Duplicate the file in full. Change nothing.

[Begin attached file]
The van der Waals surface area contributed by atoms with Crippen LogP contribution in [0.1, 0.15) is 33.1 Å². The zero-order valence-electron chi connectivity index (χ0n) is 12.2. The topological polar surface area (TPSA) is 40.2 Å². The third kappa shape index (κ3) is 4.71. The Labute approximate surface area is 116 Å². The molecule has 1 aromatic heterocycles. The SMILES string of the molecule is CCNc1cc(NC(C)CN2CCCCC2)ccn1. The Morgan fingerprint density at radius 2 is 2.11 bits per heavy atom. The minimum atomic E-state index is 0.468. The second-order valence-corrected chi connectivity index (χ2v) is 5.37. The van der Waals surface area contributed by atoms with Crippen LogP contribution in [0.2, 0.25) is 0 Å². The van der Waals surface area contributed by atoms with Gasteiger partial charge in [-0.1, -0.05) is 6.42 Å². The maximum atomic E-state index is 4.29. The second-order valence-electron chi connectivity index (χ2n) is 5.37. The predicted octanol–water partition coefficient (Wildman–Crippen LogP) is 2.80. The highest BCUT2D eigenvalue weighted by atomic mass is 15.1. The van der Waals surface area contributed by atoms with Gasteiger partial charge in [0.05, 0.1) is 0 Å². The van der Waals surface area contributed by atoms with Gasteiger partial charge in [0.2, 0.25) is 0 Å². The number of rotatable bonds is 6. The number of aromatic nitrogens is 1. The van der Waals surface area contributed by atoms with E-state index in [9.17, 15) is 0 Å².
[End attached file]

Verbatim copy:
The van der Waals surface area contributed by atoms with Crippen LogP contribution in [0.1, 0.15) is 33.1 Å². The zero-order valence-electron chi connectivity index (χ0n) is 12.2. The topological polar surface area (TPSA) is 40.2 Å². The third kappa shape index (κ3) is 4.71. The Labute approximate surface area is 116 Å². The molecule has 1 aromatic heterocycles. The SMILES string of the molecule is CCNc1cc(NC(C)CN2CCCCC2)ccn1. The Morgan fingerprint density at radius 2 is 2.11 bits per heavy atom. The minimum atomic E-state index is 0.468. The second-order valence-corrected chi connectivity index (χ2v) is 5.37. The van der Waals surface area contributed by atoms with Crippen LogP contribution in [0.2, 0.25) is 0 Å². The van der Waals surface area contributed by atoms with Gasteiger partial charge in [-0.1, -0.05) is 6.42 Å². The maximum atomic E-state index is 4.29. The second-order valence-electron chi connectivity index (χ2n) is 5.37. The predicted octanol–water partition coefficient (Wildman–Crippen LogP) is 2.80. The highest BCUT2D eigenvalue weighted by atomic mass is 15.1. The van der Waals surface area contributed by atoms with Gasteiger partial charge in [0.05, 0.1) is 0 Å². The van der Waals surface area contributed by atoms with Gasteiger partial charge in [0.2, 0.25) is 0 Å². The number of rotatable bonds is 6. The number of aromatic nitrogens is 1. The van der Waals surface area contributed by atoms with E-state index in [9.17, 15) is 0 Å².